Ever wished you could be back at school, but without the awkward lunch room/locker room/school bus situations? If so, you should check out the Khan Academy. Sal Khan has videos on pretty much everything (although lacking in the area of history a bit).
I found this one on communism. If you’ve never read Marx’s Communist Manifesto, this is a nice little crash course. Khan’s political leanings are clear, but he does a great job mapping out different types of government and how communism came about, how it works, and where several modern nations stand today.
…Georgia voted to secede from the Union. Check out this NPR broadcast that woke me up this morning. Contrary to popular belief, there was much dispute over secession in our state. Most interesting to me is Alexander Stephens’ 1861 speech attempting to persuade Georgians to cooperate rather than fight the north. It also sheds light on the centrality of the issue of slavery to the war. He later became the Vice President of the Confederacy.
ATLANTA, GA (WABE) – Today is January 19th, and if we were to turn Georgia’s clock back 150 years to this date in 1861, we’d find delegates at a state convention in Milledgeville voting to leave the Union. Here, Georgia State University historian Cliff Kuhn talks with WABE’s Steve Goss… © Copyright 2011, WABE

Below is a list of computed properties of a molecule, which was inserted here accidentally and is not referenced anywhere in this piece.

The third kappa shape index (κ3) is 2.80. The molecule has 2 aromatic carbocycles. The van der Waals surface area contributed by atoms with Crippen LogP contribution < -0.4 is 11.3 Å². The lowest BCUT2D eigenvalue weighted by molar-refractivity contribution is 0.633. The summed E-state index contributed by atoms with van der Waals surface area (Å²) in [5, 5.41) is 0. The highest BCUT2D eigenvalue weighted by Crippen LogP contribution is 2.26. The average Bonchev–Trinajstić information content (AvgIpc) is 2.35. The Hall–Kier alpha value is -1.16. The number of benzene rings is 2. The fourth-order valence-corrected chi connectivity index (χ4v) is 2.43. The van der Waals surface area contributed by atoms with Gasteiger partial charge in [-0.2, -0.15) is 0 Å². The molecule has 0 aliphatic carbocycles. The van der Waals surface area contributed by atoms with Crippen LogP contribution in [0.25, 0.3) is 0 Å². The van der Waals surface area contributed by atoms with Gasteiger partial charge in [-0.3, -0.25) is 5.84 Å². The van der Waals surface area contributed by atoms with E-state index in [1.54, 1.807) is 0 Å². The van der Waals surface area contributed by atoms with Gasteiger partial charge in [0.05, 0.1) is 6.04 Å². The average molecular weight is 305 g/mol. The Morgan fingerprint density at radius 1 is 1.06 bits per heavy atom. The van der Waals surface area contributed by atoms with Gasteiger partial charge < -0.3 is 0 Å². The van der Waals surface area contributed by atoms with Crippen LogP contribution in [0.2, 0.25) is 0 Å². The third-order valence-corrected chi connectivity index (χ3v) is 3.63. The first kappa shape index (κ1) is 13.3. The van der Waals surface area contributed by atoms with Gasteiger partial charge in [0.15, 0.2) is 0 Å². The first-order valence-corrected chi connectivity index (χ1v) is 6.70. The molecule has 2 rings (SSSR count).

How is identity formed? Who forms it? What are the politics of knowledge? What is blackness?
A colleague and I watched an incredible documentary yesterday on one of the first people to wrestle with this issue.
Check out a preview of “Herskovits at the Heart of Blackness”
Melville Herskovits, a Jewish-American scholar at Northwestern University, was instrumental in beginning the study of African-American history in the United States in the 20th century. He argued along with a few other anthropologists that race was cultural rather than biological, a truth few deny today. He also claimed that African Americans were strongly linked to Africa,unlike E. Franklin Frazier’s assertion that black culture was similar to white culture. Historians have long debated if black Americans have connections to Africa or their culture was stripped along with their dignity in the Middle Passage. Herskovits showed that African culture was connected to African-American culture. This might sound right on target, after all, how could a culture be extinguished completely on the other side of the Atlantic? But his study is more complicated than it seems at first. The documentary brings up questions of the study itself, not the answer to his original question.
Herskovits was a white guy discussing studying black culture, which angered many black people. One historian in the documentary asks, “Does the right to define and describe and observe a people give you power over those people?” Is this “colonization of the mind?” Do white people have the right to tell black people about their culture? How long will black Americans be the objects not the agents?
The documentary asks, “What is “objective study” and when does it become politicized? What happens when the scholar becomes the powerbroker? What are the consequences when we deny a people the right to define themselves? Who controls the production of knowledge, how and why?”
Needless to say, I highly recommend it. It’s on file here in our Diversity Library.